From All Sides: Interdisciplinary Knowledge, Scientific Collaboration, and the Soviet Criminological Laboratories of the 1920s
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Pinnow, Kenneth M.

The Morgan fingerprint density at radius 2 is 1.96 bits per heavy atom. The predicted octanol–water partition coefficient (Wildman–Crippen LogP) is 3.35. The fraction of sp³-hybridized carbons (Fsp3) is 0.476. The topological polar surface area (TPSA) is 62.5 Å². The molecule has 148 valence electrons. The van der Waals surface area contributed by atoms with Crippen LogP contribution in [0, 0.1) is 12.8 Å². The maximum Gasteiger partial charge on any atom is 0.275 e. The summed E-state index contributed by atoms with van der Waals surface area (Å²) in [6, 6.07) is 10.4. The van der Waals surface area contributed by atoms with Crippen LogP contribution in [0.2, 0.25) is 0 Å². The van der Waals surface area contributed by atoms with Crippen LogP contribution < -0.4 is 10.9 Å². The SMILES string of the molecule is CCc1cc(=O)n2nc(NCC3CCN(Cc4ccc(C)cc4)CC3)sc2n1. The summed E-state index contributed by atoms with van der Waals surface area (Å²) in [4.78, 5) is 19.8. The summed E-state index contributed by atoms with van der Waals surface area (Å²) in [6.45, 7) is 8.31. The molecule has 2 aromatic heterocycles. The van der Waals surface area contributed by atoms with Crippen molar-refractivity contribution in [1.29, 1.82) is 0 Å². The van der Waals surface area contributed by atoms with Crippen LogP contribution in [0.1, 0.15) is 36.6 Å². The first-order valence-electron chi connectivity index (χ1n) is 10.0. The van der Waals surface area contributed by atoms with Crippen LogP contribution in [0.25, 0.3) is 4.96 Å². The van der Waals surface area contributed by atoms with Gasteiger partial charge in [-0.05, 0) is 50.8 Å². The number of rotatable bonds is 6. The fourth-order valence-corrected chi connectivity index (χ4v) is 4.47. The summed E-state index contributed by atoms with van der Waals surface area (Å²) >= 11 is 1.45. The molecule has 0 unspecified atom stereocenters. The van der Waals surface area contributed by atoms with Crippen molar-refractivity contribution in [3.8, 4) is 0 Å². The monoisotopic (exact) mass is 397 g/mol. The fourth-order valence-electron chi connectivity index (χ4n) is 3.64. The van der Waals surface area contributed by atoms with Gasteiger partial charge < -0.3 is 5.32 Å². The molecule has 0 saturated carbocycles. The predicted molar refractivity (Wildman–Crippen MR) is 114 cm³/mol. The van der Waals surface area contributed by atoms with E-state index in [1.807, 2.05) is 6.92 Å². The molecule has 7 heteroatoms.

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The erosion of boundaries was a common motif in descriptions of Soviet life during the 1920s. It provided a powerful way of signifying the different rules in operation after the Bolshevik Revolution. Soviet criminal science was a microcosm of this larger change in thought and practice. Mikhail Nikolaevich Gernet, the jurist and criminologist, was particularly fond of using the imagery of prerevolutionary boundaries and their post-revolutionary destruction to describe developments in his field. Under the autocracy, he claimed, scientists were kept away from criminals and their site of containment—the prison. It was, Gernet noted with a degree of dark humor, rather easy to gain entry to a Tsarist prison cell as a political activist, but not as a researcher, who was met at the prison door with the sign: “Entrance to outsiders is strictly prohibited.” In sharp contrast, Soviet scientists were invited into the prisons and given direct access to the inmates. Gernet wrote: “The possibility for us to go right up to living criminals first appeared under Soviet power; until then, we only saw them in the courtroom and behind prison bars, and were not given the opportunity to get near them.”